Bridge between technical staff and engineers:

A trend continues despite professional engineers accentuating the importance of understanding social contexts, of how to work with non-engineers, and of how to incorporate diverse perspectives into their work [3]–[7]. To bridge this gap, it has been suggested that engineering curricula could greatly benefit from sociotechnical integration in undergraduate engineering education to encourage the development of sociotechnical thinking and habits of mind [4]. Sociotechnical thinking is defined as, “…the interplay between relevant social and technical factors in the problem to be solved” [2].

Picture 4: Bridge between Technical staff and Engineers

Technical Thinking in Engineering Education and Workplace Contexts:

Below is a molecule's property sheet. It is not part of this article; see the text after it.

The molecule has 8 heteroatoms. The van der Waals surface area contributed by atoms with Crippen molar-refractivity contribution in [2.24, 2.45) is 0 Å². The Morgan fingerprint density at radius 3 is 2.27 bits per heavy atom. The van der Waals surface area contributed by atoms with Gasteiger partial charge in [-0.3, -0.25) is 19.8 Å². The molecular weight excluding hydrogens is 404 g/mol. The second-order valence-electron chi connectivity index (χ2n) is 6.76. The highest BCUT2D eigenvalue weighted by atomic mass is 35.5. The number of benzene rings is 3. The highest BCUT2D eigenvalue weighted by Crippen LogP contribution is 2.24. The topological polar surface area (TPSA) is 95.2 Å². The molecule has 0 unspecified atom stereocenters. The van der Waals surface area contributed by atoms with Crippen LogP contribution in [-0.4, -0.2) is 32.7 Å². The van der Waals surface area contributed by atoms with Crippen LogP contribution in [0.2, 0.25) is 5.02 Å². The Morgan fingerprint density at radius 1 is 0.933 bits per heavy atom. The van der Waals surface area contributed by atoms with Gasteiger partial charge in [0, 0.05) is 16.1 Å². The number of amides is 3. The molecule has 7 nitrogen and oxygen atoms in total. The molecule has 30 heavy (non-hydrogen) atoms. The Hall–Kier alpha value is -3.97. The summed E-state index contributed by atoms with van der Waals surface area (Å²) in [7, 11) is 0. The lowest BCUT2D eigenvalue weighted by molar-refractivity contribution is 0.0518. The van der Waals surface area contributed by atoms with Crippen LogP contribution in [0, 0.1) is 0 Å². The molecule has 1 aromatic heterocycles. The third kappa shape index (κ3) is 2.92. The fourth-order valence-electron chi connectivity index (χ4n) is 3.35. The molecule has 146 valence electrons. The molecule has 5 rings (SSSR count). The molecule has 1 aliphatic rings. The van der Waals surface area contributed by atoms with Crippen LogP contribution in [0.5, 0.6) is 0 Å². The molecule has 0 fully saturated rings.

Growing evidence exists indicating that the technically-based engineering curriculum is misaligned with the work of professional engineers. Although an overview of engineering workplace studies acknowledges that too few of such studies exist [6], the extant studies have similar patterns. Overall, such research suggests professional engineering practice, while heterogeneous, involves interplays between the social and technical dimensions of complex problems. For instance, a longitudinal study that involved over 300 interviews with practicing engineers, survey data from nearly 400 engineers, and multiple years of participant observations of Australasian engineers found that, “…more experienced engineers…had mostly realized that the real intellectual challenges in engineering involve people and technical issues simultaneously. Most had found working with these challenges far more satisfying than remaining entirely in the technical domain of objects” [3]. Another study, an overview of mostly U.S. workplace studies, focused primarily on U.S. engineering practice, found, “Students often have vague images of professional engineering work, and the images they do have are strongly colored by the experiences in their educational careers…As a result, students often ignore, discount, or simply do not see images of engineering that emphasize its nontechnical, non-calculative sides,” [4]. That may account for why, in the study of Australasian engineers, researchers uncovered serious student misconceptions about the actual work of practicing Engineers.